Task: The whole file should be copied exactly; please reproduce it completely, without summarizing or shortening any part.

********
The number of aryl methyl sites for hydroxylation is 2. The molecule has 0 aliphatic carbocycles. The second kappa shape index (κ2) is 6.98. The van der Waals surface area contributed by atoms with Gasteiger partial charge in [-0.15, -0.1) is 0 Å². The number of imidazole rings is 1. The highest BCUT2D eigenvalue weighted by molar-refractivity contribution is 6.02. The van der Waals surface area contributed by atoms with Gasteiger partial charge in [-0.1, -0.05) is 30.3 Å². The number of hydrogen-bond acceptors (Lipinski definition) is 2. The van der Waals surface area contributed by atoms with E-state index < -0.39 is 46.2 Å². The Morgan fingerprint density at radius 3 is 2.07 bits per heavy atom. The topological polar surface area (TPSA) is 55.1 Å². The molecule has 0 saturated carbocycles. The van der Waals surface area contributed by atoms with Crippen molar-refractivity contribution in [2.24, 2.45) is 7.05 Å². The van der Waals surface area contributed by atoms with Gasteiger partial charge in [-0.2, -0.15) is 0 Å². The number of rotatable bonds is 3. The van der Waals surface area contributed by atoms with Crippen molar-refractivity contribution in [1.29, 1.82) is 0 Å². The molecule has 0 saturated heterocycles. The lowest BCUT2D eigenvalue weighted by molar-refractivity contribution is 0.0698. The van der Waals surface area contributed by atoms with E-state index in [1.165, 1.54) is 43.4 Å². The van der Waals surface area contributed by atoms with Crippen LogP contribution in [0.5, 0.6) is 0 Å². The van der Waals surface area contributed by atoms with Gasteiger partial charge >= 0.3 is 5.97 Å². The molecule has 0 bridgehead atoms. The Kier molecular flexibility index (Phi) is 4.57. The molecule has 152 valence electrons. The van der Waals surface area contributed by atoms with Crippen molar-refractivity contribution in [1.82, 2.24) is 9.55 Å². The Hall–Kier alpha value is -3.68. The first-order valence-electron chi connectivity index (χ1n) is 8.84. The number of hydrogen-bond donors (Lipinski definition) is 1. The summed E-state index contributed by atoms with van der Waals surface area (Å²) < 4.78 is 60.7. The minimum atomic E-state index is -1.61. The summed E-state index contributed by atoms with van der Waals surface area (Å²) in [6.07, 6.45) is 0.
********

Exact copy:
The number of aryl methyl sites for hydroxylation is 2. The molecule has 0 aliphatic carbocycles. The second kappa shape index (κ2) is 6.98. The van der Waals surface area contributed by atoms with Gasteiger partial charge in [-0.15, -0.1) is 0 Å². The number of imidazole rings is 1. The highest BCUT2D eigenvalue weighted by molar-refractivity contribution is 6.02. The van der Waals surface area contributed by atoms with Gasteiger partial charge in [-0.1, -0.05) is 30.3 Å². The number of hydrogen-bond acceptors (Lipinski definition) is 2. The van der Waals surface area contributed by atoms with E-state index < -0.39 is 46.2 Å². The Morgan fingerprint density at radius 3 is 2.07 bits per heavy atom. The topological polar surface area (TPSA) is 55.1 Å². The molecule has 0 saturated carbocycles. The van der Waals surface area contributed by atoms with Crippen molar-refractivity contribution in [2.24, 2.45) is 7.05 Å². The van der Waals surface area contributed by atoms with Gasteiger partial charge in [-0.2, -0.15) is 0 Å². The number of rotatable bonds is 3. The van der Waals surface area contributed by atoms with Crippen molar-refractivity contribution in [1.29, 1.82) is 0 Å². The molecule has 0 saturated heterocycles. The lowest BCUT2D eigenvalue weighted by molar-refractivity contribution is 0.0698. The van der Waals surface area contributed by atoms with E-state index in [1.165, 1.54) is 43.4 Å². The van der Waals surface area contributed by atoms with Crippen LogP contribution in [0.5, 0.6) is 0 Å². The van der Waals surface area contributed by atoms with Gasteiger partial charge >= 0.3 is 5.97 Å². The molecule has 0 bridgehead atoms. The Kier molecular flexibility index (Phi) is 4.57. The molecule has 152 valence electrons. The van der Waals surface area contributed by atoms with Crippen molar-refractivity contribution in [1.82, 2.24) is 9.55 Å². The Hall–Kier alpha value is -3.68. The first-order valence-electron chi connectivity index (χ1n) is 8.84. The number of hydrogen-bond donors (Lipinski definition) is 1. The summed E-state index contributed by atoms with van der Waals surface area (Å²) < 4.78 is 60.7. The minimum atomic E-state index is -1.61. The summed E-state index contributed by atoms with van der Waals surface area (Å²) in [6.07, 6.45) is 0.